The rise of the African film industry can be traced back to the decolonization period of the continent. Despite the prior existence of such an industry under foreign rule, the African film industry did not reflect an accurate portrayal of the cultures it was intending to represent. Instead, the film industry was permeated by stereotypes and Africa was utilized merely as an “exotic” background for Western cinema.
However, this underwent a significant change during the 1960s, when numerous African countries obtained their independence. This is especially true of the former French colonies, whose local filmmakers received technical and financial support from the French Ministry of Cooperation.
Spearheaded by individuals such as François Mitterand, efforts to encourage the integration of African film production as a part of the cultural, political and economic development of the continent were further strengthened in the 1980s. Also, as the vast majority of films made before the countries´ decolonization were explicitly racist, many African directors who gained prominence post-independence, such as Ousmane Sembene and Oumarou Ganda, used the art of filmmaking as a political instrument in order to rightly restore their image which had been wrongly depicted by Westerners. Thus, African cinema came to strongly feature social and political themes and the neocolonial condition. However, Africa is a vast continent and its countries and cultures have their own specific cultural, political and geographical backgrounds and elements that are uniquely expressed in a myriad of manners in their films. Examples of Film Industries in Africa To illustrate the rich variety among the African film industry, it is worth looking at a few examples.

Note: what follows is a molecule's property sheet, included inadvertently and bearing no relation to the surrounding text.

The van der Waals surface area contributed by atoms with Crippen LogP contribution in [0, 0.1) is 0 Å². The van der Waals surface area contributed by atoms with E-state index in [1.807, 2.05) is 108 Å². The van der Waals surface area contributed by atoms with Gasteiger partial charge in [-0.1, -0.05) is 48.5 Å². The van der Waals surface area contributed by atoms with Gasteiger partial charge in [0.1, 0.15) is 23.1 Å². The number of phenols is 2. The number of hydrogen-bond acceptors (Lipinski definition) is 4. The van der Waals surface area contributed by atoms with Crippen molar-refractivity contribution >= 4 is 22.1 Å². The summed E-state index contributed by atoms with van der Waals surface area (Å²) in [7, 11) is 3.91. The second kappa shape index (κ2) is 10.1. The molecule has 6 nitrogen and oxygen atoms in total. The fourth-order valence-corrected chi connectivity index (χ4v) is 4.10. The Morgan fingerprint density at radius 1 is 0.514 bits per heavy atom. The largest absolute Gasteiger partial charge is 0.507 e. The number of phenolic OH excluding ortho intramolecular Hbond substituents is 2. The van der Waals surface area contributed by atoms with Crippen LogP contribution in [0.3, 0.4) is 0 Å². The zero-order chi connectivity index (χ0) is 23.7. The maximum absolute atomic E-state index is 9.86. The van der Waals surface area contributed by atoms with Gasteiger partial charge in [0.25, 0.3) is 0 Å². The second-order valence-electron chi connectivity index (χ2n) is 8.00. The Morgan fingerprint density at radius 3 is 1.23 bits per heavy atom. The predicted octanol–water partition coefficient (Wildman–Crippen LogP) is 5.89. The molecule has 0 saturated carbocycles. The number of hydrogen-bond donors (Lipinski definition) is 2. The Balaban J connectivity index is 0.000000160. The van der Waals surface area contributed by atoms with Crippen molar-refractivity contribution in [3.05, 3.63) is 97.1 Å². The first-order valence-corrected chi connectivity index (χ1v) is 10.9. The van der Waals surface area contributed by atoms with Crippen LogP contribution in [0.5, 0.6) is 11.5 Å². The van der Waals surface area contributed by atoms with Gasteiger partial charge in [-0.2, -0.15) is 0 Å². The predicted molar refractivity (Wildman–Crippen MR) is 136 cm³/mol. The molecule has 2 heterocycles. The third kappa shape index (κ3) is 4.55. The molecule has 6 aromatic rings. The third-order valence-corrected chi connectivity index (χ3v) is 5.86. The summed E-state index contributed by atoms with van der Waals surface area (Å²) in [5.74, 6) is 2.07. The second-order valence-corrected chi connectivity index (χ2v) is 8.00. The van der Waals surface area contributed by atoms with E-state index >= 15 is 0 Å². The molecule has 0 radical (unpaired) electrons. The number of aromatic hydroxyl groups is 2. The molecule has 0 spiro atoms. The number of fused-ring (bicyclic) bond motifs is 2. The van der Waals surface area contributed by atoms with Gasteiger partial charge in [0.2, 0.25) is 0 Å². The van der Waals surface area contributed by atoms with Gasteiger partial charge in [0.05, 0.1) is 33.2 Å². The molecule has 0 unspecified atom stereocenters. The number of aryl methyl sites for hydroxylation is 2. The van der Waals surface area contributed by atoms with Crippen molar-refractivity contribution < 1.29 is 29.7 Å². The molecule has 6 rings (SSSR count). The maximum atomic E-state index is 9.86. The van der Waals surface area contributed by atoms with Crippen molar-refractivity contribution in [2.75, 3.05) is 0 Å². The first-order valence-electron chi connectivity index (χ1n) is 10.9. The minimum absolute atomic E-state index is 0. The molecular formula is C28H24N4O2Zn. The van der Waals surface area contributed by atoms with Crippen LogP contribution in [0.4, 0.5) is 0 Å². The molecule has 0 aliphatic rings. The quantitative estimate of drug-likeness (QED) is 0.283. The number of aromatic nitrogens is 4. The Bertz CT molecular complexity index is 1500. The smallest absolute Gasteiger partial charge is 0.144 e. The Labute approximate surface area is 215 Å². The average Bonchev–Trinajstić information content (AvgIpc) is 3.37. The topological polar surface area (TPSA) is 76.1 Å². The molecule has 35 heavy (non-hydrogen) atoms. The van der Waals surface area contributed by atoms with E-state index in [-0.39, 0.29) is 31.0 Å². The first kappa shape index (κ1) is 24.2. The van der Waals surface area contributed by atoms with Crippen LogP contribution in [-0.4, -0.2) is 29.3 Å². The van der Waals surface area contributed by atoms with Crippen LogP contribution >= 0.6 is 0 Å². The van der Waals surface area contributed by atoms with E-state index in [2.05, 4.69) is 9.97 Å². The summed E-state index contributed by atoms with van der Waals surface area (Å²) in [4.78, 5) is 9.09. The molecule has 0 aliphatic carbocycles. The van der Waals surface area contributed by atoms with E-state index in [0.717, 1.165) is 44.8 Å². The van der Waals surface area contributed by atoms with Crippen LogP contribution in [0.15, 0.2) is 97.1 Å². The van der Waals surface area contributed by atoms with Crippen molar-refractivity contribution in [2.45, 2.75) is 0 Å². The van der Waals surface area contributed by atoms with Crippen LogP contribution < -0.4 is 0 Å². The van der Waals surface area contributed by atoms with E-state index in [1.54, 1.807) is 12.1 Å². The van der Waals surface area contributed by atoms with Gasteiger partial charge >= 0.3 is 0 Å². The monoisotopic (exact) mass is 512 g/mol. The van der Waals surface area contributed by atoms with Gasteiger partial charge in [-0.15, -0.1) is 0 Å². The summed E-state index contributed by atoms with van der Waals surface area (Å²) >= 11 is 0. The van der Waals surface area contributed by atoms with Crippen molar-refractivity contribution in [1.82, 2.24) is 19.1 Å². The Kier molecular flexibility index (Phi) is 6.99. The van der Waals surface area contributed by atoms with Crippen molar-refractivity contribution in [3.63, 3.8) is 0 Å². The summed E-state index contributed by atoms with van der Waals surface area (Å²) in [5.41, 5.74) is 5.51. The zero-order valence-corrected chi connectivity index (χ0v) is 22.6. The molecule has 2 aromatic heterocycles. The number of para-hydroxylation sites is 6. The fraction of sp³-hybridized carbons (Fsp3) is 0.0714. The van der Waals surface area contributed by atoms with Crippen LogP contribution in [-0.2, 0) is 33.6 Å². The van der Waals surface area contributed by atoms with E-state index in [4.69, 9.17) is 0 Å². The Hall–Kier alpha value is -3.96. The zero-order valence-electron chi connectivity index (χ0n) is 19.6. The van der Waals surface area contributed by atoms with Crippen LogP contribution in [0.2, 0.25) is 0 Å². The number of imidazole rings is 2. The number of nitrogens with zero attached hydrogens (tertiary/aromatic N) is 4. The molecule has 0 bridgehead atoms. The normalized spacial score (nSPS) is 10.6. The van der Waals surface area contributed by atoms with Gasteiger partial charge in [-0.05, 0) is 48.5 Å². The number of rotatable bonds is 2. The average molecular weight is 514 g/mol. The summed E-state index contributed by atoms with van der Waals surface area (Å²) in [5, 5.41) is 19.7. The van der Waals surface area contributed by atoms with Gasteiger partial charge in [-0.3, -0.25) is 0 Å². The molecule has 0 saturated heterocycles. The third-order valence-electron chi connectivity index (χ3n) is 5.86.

South-Africa, for instance, established itself as the financial and technological “super-power” of Africa in the final years of the 1990s (which marked the end of Apartheid rule), having overcome prior restrictions imposed on international access and production. Also, the first African film to win an Academy Award for Foreign Language Film was Tsotsi (2006), a South- African production.
Another African nation that is boasting a rapidly growing international cinematic industry is Nigeria. ´Nollywood´s´ expansion is seeing the production of over 1000 films per year, albeit low-budgeted productions. This is reflected in the fact that the average cost of a Nollywood film is between $25.000 and $70.000, whereas the average cost of a Hollywood movie is $250mn. These films are generally geared towards the lower classes and poorer communities more than towards an international audience. This thriving industry holds much promise for the African film industry which is witnessing attempts to achieve greater autonomy from Western financial support. The Nigerian film industry is indisputably diversifying its economy by creating jobs in a country that depends principally on oil and agriculture. The Nigerian film industry is known to be the most popular on the African continent. The estimated annual revenue of Nollywood is $590mn.
The Potential of the African Film Industry The African cinema industry acknowledges undeniably the need to develop its own way of making films, support their local initiatives, and invest in cinematic cultures such as films festivals. Although the African film industry does not currently attract the same levels of popularity claimed by the well-developed European and American industries, it has shown significant growth and progress in the beginning of the 21st century, a fact reflected in part by the creation of a Journal of African Cinema and African TV channels. Such mediums act as awareness raising mechanisms and promote the diffusion of films, allowing the African film industry to attract genuine interest from the international community.
Global hit movies like Black Panther have also catapulted the African film industry as it made many people curious and interested about African themed movies.
Now huge companies like Netflix have released t.v series like Queen Sono, a South African based Intelligence show and also the recent Blood & Water.
This is showing how big the African film industry is growing in a global scale. African is a great continent with greatly talented people, we expect nothing but more good news on its Entertainment industry.